Meth, or methamphetamine, is addictive. It is a powerful stimulant that produces a pleasurable feeling followed by a sudden rush of unpleasant sensations, called a crash. According to National Institute on Drug Abuse, or NIDA, in order to experience the pleasure and avoid the crash, more and more of the drug is taken until the user can no longer bear not taking the drug and becomes an addict. Management of meth addiction relies heavily on forms of behavioral therapy, along with a few drugs that can be of some help with the craving that follows withdrawal from the drug. There is no known drug that can directly counter the effects of meth on the brain.
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This medication, marketed as Wellbutrin, is commonly used to treat depression. Methamphetamine stimulates the brain by increasing the amount of a chemical, serotonin, a neurotransmitter, in certain parts of the brain. Bupropion appears to stabilize the brain against the effects of methamphetamine and actually reduces the rush of pleasure of methamphetamine and the craving that follows abstinence from the drug.
Methamphetamine also damages nerve endings in areas of the brain that have to do with reasoning and understanding consequences of actions. This makes it very difficult, according to the NIDA, for meth addicts to continue in a drug rehabilitation program. The drug, modafinil, commonly used to treat narcolepsy, appears to restore this function, improving the compliance of the patient, and increasing success rates for meth addiction rehabilitation programs. This drug is still being studied for its proper place in the treatment of meth addiction.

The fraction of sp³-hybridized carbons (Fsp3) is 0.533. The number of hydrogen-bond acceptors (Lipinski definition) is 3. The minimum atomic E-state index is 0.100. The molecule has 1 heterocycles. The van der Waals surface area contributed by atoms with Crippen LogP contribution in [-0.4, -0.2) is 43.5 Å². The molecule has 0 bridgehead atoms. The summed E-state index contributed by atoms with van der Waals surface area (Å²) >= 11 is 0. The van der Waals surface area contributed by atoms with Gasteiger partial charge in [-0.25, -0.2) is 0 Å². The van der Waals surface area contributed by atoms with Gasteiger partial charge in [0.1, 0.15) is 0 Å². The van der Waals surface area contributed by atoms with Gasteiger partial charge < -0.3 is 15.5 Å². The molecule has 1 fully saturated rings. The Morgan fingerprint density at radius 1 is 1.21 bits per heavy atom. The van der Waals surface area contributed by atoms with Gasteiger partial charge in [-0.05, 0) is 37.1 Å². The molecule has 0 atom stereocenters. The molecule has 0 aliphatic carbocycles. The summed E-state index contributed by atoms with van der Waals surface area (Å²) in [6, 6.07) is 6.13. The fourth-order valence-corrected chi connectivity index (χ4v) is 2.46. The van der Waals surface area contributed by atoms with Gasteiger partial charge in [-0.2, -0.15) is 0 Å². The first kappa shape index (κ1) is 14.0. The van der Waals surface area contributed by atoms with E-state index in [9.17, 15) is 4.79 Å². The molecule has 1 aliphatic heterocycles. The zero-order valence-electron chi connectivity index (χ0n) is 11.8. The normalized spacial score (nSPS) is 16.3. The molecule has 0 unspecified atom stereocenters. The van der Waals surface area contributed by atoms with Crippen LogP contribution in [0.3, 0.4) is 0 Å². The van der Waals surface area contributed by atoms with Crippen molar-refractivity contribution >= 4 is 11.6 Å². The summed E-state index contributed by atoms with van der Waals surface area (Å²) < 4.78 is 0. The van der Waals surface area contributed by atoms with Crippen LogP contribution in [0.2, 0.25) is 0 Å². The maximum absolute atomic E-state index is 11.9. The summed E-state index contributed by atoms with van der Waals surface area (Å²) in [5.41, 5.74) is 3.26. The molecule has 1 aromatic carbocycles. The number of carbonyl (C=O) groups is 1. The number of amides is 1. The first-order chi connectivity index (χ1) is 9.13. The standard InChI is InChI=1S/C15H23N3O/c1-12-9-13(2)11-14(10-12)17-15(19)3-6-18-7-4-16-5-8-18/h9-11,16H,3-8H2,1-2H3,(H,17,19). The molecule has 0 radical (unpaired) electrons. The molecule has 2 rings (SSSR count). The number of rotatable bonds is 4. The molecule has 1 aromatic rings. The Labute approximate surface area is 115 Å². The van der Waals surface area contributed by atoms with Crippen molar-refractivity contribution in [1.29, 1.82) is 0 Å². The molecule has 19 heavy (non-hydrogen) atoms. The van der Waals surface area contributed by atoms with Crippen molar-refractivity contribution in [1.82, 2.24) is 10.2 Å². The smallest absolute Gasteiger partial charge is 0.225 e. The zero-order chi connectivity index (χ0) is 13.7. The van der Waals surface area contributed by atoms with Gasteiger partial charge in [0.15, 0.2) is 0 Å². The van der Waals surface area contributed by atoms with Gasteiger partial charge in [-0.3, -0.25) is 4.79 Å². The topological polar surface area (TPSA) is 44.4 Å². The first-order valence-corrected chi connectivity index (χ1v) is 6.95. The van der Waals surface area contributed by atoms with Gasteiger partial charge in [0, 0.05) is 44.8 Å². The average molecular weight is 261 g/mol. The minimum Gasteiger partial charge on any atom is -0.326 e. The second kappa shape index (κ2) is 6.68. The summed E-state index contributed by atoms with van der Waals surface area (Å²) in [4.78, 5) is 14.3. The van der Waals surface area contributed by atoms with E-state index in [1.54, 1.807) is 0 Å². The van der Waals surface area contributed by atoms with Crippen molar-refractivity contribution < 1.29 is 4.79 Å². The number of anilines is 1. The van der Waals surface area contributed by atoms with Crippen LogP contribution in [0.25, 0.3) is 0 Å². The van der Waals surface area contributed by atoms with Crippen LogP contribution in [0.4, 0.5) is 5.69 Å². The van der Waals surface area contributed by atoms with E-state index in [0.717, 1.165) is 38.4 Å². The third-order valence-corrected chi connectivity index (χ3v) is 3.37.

Antibodies, produced by the immune system, have been engineered to target methamphetamine in the bloodstream in the latest approach to treatment by the NIDA. They hope to use this method to treat methamphetamine overdose, which is relatively common among meth addicts. The antibodies work by binding the molecules of meth in the bloodstream, stopping the drug from causing its dangerous effects on the brain and other organs like the heart.
Meth Addiction and HIV/AIDS
Meth addicts are more prone to human immune deficiency virus infections than the average person. Even among addicts of other drugs, meth addicts are still more likely to be infected with HIV because, notes NIDA, meth addicts are more reckless in behavior than other addicts. Meth addicts will often indulge in risky sexual behavior that increases the chances of infection with HIV. The use of the intravenous route and needle sharing among meth users further increase the chances of HIV infection.